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Appl Microbiol. 1972 Mar;23(3):476-80.

Enterovirus concentration on cellulose membranes.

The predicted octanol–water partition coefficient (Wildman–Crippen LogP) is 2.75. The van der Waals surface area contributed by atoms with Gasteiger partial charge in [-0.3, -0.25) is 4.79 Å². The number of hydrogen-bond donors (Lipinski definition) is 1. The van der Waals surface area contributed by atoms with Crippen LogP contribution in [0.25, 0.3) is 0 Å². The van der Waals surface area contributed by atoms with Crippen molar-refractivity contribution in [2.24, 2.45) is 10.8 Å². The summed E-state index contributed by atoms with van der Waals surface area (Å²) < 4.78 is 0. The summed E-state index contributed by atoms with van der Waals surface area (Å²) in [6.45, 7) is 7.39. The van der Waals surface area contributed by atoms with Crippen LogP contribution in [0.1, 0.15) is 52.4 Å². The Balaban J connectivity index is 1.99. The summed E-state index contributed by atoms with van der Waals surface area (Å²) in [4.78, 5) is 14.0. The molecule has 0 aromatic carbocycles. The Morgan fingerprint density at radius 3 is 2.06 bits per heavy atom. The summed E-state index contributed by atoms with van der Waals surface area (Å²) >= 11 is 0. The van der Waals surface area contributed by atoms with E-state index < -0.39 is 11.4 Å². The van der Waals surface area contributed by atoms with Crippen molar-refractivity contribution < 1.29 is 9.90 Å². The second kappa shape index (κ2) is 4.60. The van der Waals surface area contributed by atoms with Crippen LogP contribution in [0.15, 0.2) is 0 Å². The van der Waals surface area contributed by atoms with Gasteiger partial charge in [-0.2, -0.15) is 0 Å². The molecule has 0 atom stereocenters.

Cellulose nitrate membranes were used as one of the adsorbents in concentrating viruses from water. For adsorption to occur, salts were required. With increase in valency of salt, less salt was necessary for enhanced virus adsorption to membranes. Trivalent salts were more effective because they could be used at only 1% the concentration required for divalent salts. Thus, 0.5 mM AlCl(3) was as effective as 50 mM MgCl(2). For testing 500 gal of water, only 0.24 kg of AlCl(3) was required in contrast to 20 kg of MgCl(2). Virus could then be eluted from such membranes, having an area of 486 cm(2), with 250 ml of pH 11.5 buffer. Lowering the pH of the eluate and adding AlCl(3) permitted the virus to be quickly readsorbed on a smaller cellulose membrane, i.e., 4 cm(2). Virus for assay was eluted from the small membrane in 1 ml. This procedure has provided the basis for concentrating minute amounts of virus from large volumes of water.

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